Classic neighborhoods with world-class culture and amenities
The East Side of Manhattan stretches from the Upper East Side and East Harlem in the north to East Village and the Lower East Side in the south. The refined Upper East Side is one of Manhattan’s most classic areas, characterized by stately brownstones and ultra-desirable high-rises. The Upper East Side is also a major hub of culture and has some of New York City’s most refined shopping and dining. The neighborhoods of Midtown East feature some of New York City’s most iconic buildings, including the Empire State Building, the Chrysler Building, Grand Central Terminal, and the headquarters of the United Nations. East Village and the Lower East Side have some of New York City’s trendiest nightlife spots, along with great restaurants and hip boutique shopping.
The East Side of Manhattan has some of New York City’s most prestigious addresses. The Upper East Side has long been considered one of the city’s most desirable neighborhoods, and its restaurants and amenities are second to none. Wherever you live on the East Side, you are sure to have unbeatable access to some of NYC’s best places to shop, dine, and play.
The Upper East Side’s iconic nightlife spots include Café Carlyle, a luxurious jazz club at The Carlyle Hotel with regular celebrity guests. Café Carlyle has been a fixture on the Upper East Side since the 1950s, and its walls are decorated with famous murals from Academy Award winner Marcel Vertès.
The Sweet Shop NYC is another longtime Upper East Side favorite, serving vintage candies, delicious gelato, and other sweet treats. Upscale French-style bakery Ladurée on Madison Avenue sells exquisite macarons and other high-quality baked goods and confectionaries.
In Midtown East, The Argosy Bookstore is one of the city’s oldest independent booksellers. Covering an entire six-story townhouse, the store has an extensive collection of rare first editions and hard-to-find titles. Former president Bill Clinton is a regular customer, and its past clientele has included the likes of President Eisenhower and Jackie Kennedy.
Standout East Side restaurants include Daniel on the Upper East Side, which has earned two Michelin stars for its creative chef-driven French cuisine and impeccable service. Other Michelin-starred restaurants include exquisite sushi spots Noda in Nomad and Sushi Noz on the Upper East Side, locally-sourced seasonal fare at Gramercy Tavern in the Flatiron District, elegant tapas at Casa Mono in Gramercy, and caviar-driven fine dining at Caviar Russe in Midtown East. The East Side also contains dedicated areas with authentic international eateries such as Koreatown and Murray Hill’s Curry Hill.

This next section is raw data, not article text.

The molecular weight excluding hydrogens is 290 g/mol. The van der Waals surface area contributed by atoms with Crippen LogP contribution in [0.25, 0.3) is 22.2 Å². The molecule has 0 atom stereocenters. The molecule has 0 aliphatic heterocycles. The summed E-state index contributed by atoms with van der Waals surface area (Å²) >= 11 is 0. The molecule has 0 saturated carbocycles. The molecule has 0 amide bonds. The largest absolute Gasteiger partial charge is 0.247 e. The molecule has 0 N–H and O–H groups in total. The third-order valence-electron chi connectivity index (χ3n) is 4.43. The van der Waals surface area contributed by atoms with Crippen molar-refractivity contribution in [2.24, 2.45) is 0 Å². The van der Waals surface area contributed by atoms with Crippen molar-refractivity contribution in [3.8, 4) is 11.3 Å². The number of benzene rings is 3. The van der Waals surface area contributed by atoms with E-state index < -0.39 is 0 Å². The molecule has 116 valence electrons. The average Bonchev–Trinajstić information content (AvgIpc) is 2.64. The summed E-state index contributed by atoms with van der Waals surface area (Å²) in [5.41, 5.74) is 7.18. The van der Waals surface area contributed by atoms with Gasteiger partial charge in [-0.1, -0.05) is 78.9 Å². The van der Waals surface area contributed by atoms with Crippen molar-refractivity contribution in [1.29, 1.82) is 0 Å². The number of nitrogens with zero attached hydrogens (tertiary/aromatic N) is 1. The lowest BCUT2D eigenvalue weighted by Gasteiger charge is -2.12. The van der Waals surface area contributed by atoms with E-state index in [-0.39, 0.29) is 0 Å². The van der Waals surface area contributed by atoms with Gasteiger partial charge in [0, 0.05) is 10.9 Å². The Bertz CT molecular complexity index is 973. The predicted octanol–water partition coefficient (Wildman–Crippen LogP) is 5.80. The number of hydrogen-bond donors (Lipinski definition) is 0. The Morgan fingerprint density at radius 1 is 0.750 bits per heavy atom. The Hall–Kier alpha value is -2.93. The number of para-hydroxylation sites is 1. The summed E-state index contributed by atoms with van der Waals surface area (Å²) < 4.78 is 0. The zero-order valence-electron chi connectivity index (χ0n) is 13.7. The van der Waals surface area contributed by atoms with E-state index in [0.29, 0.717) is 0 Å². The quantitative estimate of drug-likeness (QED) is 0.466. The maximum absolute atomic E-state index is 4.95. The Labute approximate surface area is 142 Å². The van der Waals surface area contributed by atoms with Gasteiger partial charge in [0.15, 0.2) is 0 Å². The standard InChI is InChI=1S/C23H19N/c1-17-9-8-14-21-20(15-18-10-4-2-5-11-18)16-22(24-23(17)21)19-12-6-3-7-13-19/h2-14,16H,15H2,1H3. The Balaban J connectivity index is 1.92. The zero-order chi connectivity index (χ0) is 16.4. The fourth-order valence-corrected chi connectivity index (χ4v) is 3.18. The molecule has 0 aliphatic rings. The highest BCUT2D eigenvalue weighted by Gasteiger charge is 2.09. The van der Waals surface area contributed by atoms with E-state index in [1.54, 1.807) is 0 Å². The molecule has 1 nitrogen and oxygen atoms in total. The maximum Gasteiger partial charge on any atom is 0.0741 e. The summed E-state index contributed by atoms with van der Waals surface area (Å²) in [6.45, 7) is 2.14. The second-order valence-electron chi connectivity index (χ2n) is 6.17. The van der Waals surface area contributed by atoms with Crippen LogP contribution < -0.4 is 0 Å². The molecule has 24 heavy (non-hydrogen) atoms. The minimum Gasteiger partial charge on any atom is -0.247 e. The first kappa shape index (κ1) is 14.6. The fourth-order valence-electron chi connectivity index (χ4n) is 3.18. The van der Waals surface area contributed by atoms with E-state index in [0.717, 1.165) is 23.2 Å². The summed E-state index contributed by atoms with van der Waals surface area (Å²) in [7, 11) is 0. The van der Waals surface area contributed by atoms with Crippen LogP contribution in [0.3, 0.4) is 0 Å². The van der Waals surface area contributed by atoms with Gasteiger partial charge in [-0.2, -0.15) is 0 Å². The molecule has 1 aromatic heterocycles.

Central Park is one of the world’s most iconic urban greenspaces. On the east side of this sprawling park, Museum Mile is home to many of NYC’s premier cultural attractions. The Guggenheim has a world-class permanent collection of Impressionist, Post-Impressionist, Early Modern, and Contemporary artworks, along with regular limited-time exhibitions. The Neue Galerie focuses on early-20th-century Expressionist art from Germany and Austria, featuring famous artworks from painters such as Gustav Klimt, Oskar Kokoschka, and Egon Schiele. The Cooper Hewitt is a Smithsonian design museum housed within the former Georgian mansion home of Andrew Carnegie. Permanent and temporary exhibitions at the Cooper Hewitt explore the history and culture of design and decorative objects from the 18th century to the modern day. The Metropolitan Museum of Art is the largest art museum in the United States and the third most-visited in the world. Its collection includes tens of thousands of pieces spanning 5,000 years of art history from across the world, from the Ancient Egyptians to Picasso.
Public schools in the area are part of the New York City Public School District. There are also several excellent public schools, including:
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